A cool pair of designer sunglasses can cost you an upwards of $120 depending on your lifestyle, brands and designs on offer.
Call it the necessity of modern life; owning comfortable sunnies is important as they protect eyes from harsh UV rays and itching, while you drive or walk.
For those who have spectacles, getting a stylish pair of prescription sunglasses is possible with so many high end brands designing frames to accommodate prescription sunnies. Reason? It all’s about the quality of lenses in your glasses. For example, a high quality polarized lens can cost as much as $300 for a pair; frames are important but it’s really the lens that makes all the difference.
Sunglasses are a preventive health product as much as buying sunscreen or a hat. They are worth an additional investment.
Here’s a Buying Guide for prescription sunglasses
1. Are Prescription Sunglasses Covered by Health Funds?
You can claim anywhere between $180- $ 300 on prescription eyewear whether its reading glasses or sunglasses.
All health funds offer rebate on optical as an extras cover besides dental, physiotherapy and more. It’s important to have an optical eligibility cover to get the rebate in a year. Some health funds offer zero waiting period to upto 2 months waiting period for optical services.
You can enjoy more benefits if you choose a Members First optical partner. So find out if your health fund has tie ups with leading optical chains like SpecSavers, OPSM, Vision Direct etc.
For example: If you spend $350 for a pair, you only have to pay $110, if your cover has an optical claim of up to $260 in a year.
2. Shortlist, compare prices to get the best bargain
Collections at most stores differ from each other, so it’s advisable to visit at least 2-3 stores to find out your choices, or shortlist them online.
Privately owned stores will charge you for an eye test which you can get a rebate from Medicare.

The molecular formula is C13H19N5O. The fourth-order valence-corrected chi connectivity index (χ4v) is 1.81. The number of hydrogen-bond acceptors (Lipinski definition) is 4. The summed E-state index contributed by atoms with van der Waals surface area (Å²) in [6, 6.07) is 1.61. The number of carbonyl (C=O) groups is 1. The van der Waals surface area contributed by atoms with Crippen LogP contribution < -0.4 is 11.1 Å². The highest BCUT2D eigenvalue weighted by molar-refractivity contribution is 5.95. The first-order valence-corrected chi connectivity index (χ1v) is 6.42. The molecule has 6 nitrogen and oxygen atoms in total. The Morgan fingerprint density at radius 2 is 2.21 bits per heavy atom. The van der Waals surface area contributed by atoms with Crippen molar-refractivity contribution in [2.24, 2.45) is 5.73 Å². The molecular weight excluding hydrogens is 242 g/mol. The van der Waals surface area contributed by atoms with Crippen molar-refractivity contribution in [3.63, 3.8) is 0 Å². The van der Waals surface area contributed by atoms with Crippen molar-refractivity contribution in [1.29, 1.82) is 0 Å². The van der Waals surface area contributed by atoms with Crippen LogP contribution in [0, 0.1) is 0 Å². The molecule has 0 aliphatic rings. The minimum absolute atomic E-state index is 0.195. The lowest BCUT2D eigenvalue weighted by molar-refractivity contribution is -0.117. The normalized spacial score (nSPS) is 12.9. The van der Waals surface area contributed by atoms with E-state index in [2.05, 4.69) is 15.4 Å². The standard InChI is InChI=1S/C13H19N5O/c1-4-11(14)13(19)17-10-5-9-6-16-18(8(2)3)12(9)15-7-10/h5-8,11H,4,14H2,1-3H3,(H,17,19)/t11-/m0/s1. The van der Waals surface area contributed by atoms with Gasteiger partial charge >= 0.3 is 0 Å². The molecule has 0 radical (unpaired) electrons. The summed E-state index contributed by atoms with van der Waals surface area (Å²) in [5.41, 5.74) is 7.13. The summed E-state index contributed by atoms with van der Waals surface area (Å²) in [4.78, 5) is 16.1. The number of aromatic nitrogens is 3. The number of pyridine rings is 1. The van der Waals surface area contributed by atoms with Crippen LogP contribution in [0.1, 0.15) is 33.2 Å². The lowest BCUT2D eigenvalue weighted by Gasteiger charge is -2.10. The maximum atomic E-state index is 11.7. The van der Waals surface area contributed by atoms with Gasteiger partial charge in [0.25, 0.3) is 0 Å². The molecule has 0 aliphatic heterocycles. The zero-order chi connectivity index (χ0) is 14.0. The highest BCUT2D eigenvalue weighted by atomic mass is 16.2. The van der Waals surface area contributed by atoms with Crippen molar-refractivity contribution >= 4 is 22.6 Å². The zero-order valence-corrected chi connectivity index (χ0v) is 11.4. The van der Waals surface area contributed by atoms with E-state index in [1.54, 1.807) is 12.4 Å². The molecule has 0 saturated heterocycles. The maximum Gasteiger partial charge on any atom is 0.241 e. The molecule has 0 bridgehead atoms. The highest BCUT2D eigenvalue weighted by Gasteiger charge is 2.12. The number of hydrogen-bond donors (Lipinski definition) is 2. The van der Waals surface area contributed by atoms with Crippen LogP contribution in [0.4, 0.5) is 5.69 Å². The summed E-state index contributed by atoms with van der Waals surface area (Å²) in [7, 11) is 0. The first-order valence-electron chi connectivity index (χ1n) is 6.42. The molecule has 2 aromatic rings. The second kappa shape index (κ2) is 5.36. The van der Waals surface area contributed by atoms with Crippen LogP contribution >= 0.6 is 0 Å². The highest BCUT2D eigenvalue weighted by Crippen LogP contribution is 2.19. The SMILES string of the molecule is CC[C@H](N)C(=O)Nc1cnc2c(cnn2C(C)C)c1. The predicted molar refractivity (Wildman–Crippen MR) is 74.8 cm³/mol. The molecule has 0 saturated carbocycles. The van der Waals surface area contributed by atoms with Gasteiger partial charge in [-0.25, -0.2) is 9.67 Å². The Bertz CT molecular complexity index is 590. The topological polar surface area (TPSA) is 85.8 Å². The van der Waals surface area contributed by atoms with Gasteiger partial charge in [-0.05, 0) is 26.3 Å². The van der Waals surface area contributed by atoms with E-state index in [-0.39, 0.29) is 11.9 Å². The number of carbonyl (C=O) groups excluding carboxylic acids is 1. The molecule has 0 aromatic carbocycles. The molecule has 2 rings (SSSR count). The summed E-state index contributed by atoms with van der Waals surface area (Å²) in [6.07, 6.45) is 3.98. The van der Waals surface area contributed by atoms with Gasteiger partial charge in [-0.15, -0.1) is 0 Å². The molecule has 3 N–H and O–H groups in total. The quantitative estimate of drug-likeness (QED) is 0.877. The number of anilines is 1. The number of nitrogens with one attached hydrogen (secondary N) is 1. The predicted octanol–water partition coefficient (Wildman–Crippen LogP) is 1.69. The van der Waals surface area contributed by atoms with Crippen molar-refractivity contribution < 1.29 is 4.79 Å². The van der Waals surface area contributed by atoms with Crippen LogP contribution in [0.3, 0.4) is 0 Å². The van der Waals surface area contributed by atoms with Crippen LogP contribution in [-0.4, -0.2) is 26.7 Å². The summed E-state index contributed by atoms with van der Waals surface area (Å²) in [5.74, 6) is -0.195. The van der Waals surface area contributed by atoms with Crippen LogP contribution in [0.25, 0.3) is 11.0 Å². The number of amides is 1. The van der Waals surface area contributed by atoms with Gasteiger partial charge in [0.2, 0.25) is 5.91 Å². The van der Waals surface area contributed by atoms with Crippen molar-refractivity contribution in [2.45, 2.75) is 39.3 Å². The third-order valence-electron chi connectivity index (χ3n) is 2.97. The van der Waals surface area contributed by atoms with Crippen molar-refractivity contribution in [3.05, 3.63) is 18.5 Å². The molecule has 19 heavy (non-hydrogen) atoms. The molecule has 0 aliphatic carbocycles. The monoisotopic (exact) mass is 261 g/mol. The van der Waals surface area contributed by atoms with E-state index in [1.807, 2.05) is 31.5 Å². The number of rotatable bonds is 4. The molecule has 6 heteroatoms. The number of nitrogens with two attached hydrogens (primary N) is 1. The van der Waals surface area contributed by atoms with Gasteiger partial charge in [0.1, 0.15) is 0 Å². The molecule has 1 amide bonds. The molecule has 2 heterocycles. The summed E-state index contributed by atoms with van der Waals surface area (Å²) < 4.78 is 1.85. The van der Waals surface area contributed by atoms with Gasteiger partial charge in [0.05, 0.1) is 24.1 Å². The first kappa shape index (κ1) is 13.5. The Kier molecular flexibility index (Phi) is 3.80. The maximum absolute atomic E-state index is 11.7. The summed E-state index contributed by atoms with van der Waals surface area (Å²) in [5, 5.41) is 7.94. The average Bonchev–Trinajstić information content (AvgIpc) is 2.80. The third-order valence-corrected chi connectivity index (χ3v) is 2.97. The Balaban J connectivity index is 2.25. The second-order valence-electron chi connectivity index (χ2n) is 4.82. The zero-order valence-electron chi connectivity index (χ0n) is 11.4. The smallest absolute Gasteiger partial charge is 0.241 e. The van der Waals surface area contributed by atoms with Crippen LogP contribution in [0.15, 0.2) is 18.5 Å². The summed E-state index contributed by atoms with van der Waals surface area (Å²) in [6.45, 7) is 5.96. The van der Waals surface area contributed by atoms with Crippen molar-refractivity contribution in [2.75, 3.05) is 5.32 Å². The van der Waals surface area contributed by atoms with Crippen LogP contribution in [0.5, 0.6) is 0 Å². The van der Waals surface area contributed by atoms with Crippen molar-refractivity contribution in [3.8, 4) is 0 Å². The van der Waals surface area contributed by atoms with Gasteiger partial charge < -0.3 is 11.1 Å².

If you don’t want that, then choose optical chains like OPSM, SpecSavers with bulk-billed options, which means there is no out of pocket expense, assuming that you have Medicare and a health cover.
Go for a comprehensive eye test at stores like OPSM, SpecSavers, for no extra cost. Get your eyes examined with prescription details.
The optometrists give professional advice on lenses and tints suited to your needs and lifestyle.
You can also get your frames adjusted, fitted anytime.
Most stores will tell you that a prescription is valid for three years.
Image courtesy: OPSM
4. Why prescription sunglasses are so expensive?
The main expense of your sunglasses is the lens. Good quality lens can cost anywhere between $150-$200 for a pair.
Some lenses are specifically designed to help you while driving. For example, a polarized lens enhances contrast, while also adapting to varying light conditions, be it outside or inside your car’s windscreen.
All prescription sunglasses come with anti-scratch, anti-reflective, UV protective coatings. It’s add-ons like polarisation or different lens tints that increase the price.
5. What prescription frames do I need?
Tell the store rep that you are looking for prescription sunglasses, so that they can recommend you the right full rim sunglasses.
Better to go for plastic or acetate frame materials, as they are lightweight, spreading the weight evenly.
Image courtesy: OPSM
6. Watch out for Discounts!
Look out for discounts offered by stores, to save on frames and lens.
Easter, end of season sale, pre-Christmas are the best time to make the most of these discounts. During this time stores also offer discounts on lenses for nearly 50%
You can also get special discounts on prescription sunglasses if you buy them at the same time as your regular spectacles. Ask the staff when you visit the store.
Short-list your favourite sunglasses comparing their prices and features, to enjoy a good bargain.
I did all of the above to buy my Ray Ban sunnies from OPSM and my experience was great right from the eye test, helpful staff and the discount I was able to avail on lenses.If you have any questions, inbox me – firstname.lastname@example.org